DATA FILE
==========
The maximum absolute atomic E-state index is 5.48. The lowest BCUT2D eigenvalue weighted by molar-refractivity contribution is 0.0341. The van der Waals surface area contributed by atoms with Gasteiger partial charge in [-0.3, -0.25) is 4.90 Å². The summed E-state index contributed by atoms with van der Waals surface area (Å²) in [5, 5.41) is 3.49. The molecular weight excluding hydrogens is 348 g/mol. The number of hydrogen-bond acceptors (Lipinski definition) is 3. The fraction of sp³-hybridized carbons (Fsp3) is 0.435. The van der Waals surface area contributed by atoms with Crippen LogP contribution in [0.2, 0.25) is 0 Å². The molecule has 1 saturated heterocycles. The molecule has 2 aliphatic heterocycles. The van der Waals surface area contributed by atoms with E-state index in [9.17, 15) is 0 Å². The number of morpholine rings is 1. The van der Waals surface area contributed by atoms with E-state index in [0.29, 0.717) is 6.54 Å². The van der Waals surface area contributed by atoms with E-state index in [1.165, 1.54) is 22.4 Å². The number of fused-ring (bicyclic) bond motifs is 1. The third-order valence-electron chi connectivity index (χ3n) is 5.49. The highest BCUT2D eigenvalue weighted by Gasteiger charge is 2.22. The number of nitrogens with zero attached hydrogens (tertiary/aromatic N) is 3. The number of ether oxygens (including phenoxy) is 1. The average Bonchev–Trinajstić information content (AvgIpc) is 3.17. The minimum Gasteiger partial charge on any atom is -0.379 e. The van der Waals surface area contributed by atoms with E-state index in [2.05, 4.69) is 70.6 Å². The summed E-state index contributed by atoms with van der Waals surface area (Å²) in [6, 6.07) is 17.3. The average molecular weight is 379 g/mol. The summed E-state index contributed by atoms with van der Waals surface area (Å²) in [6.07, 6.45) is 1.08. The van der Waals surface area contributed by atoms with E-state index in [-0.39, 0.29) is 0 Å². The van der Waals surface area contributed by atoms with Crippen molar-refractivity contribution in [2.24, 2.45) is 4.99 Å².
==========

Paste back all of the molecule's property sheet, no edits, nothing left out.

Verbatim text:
The maximum absolute atomic E-state index is 5.48. The lowest BCUT2D eigenvalue weighted by molar-refractivity contribution is 0.0341. The van der Waals surface area contributed by atoms with Gasteiger partial charge in [-0.3, -0.25) is 4.90 Å². The summed E-state index contributed by atoms with van der Waals surface area (Å²) in [5, 5.41) is 3.49. The molecular weight excluding hydrogens is 348 g/mol. The number of hydrogen-bond acceptors (Lipinski definition) is 3. The fraction of sp³-hybridized carbons (Fsp3) is 0.435. The van der Waals surface area contributed by atoms with Crippen LogP contribution in [0.2, 0.25) is 0 Å². The molecule has 1 saturated heterocycles. The molecule has 2 aliphatic heterocycles. The van der Waals surface area contributed by atoms with E-state index in [9.17, 15) is 0 Å². The number of morpholine rings is 1. The van der Waals surface area contributed by atoms with E-state index in [0.29, 0.717) is 6.54 Å². The van der Waals surface area contributed by atoms with E-state index in [1.165, 1.54) is 22.4 Å². The number of fused-ring (bicyclic) bond motifs is 1. The third-order valence-electron chi connectivity index (χ3n) is 5.49. The highest BCUT2D eigenvalue weighted by Gasteiger charge is 2.22. The number of nitrogens with zero attached hydrogens (tertiary/aromatic N) is 3. The number of ether oxygens (including phenoxy) is 1. The average Bonchev–Trinajstić information content (AvgIpc) is 3.17. The minimum Gasteiger partial charge on any atom is -0.379 e. The van der Waals surface area contributed by atoms with E-state index in [2.05, 4.69) is 70.6 Å². The summed E-state index contributed by atoms with van der Waals surface area (Å²) in [6, 6.07) is 17.3. The average molecular weight is 379 g/mol. The summed E-state index contributed by atoms with van der Waals surface area (Å²) in [6.07, 6.45) is 1.08. The van der Waals surface area contributed by atoms with E-state index in [-0.39, 0.29) is 0 Å². The van der Waals surface area contributed by atoms with Crippen molar-refractivity contribution in [2.24, 2.45) is 4.99 Å².